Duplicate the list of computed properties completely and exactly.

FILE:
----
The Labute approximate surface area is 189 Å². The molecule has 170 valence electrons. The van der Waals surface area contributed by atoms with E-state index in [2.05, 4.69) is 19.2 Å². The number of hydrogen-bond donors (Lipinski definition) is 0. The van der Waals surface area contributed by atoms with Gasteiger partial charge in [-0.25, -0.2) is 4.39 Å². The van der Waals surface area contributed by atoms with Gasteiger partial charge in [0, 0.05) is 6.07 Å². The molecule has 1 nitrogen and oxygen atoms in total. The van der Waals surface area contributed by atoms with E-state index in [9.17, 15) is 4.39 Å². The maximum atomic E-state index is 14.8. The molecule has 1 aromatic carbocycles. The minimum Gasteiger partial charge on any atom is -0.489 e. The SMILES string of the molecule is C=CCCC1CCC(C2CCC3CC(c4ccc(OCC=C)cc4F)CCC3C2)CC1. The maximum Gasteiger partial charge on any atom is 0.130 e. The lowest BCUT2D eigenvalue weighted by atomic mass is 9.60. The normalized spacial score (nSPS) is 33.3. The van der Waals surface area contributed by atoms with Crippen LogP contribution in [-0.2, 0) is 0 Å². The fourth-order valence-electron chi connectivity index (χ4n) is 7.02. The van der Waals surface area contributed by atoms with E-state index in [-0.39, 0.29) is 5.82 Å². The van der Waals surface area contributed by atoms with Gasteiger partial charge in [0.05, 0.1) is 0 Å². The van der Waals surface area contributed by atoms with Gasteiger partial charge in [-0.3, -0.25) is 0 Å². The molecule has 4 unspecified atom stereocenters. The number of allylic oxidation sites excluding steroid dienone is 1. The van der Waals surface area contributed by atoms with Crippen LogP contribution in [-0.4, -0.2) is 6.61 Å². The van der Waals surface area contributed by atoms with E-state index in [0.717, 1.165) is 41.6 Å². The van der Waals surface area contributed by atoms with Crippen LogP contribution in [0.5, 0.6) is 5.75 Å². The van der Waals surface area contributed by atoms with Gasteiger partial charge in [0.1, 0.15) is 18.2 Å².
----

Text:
The Labute approximate surface area is 189 Å². The molecule has 170 valence electrons. The van der Waals surface area contributed by atoms with E-state index in [2.05, 4.69) is 19.2 Å². The number of hydrogen-bond donors (Lipinski definition) is 0. The van der Waals surface area contributed by atoms with Gasteiger partial charge in [-0.25, -0.2) is 4.39 Å². The van der Waals surface area contributed by atoms with Gasteiger partial charge in [0, 0.05) is 6.07 Å². The molecule has 1 nitrogen and oxygen atoms in total. The van der Waals surface area contributed by atoms with E-state index in [9.17, 15) is 4.39 Å². The maximum atomic E-state index is 14.8. The molecule has 1 aromatic carbocycles. The minimum Gasteiger partial charge on any atom is -0.489 e. The SMILES string of the molecule is C=CCCC1CCC(C2CCC3CC(c4ccc(OCC=C)cc4F)CCC3C2)CC1. The maximum Gasteiger partial charge on any atom is 0.130 e. The lowest BCUT2D eigenvalue weighted by atomic mass is 9.60. The normalized spacial score (nSPS) is 33.3. The van der Waals surface area contributed by atoms with Crippen LogP contribution in [-0.2, 0) is 0 Å². The fourth-order valence-electron chi connectivity index (χ4n) is 7.02. The van der Waals surface area contributed by atoms with E-state index in [-0.39, 0.29) is 5.82 Å². The van der Waals surface area contributed by atoms with Gasteiger partial charge in [0.05, 0.1) is 0 Å². The van der Waals surface area contributed by atoms with Gasteiger partial charge in [-0.3, -0.25) is 0 Å². The molecule has 4 unspecified atom stereocenters. The number of allylic oxidation sites excluding steroid dienone is 1. The van der Waals surface area contributed by atoms with Crippen LogP contribution in [-0.4, -0.2) is 6.61 Å². The van der Waals surface area contributed by atoms with E-state index in [0.717, 1.165) is 41.6 Å². The van der Waals surface area contributed by atoms with Crippen LogP contribution in [0.5, 0.6) is 5.75 Å². The van der Waals surface area contributed by atoms with Gasteiger partial charge in [0.1, 0.15) is 18.2 Å².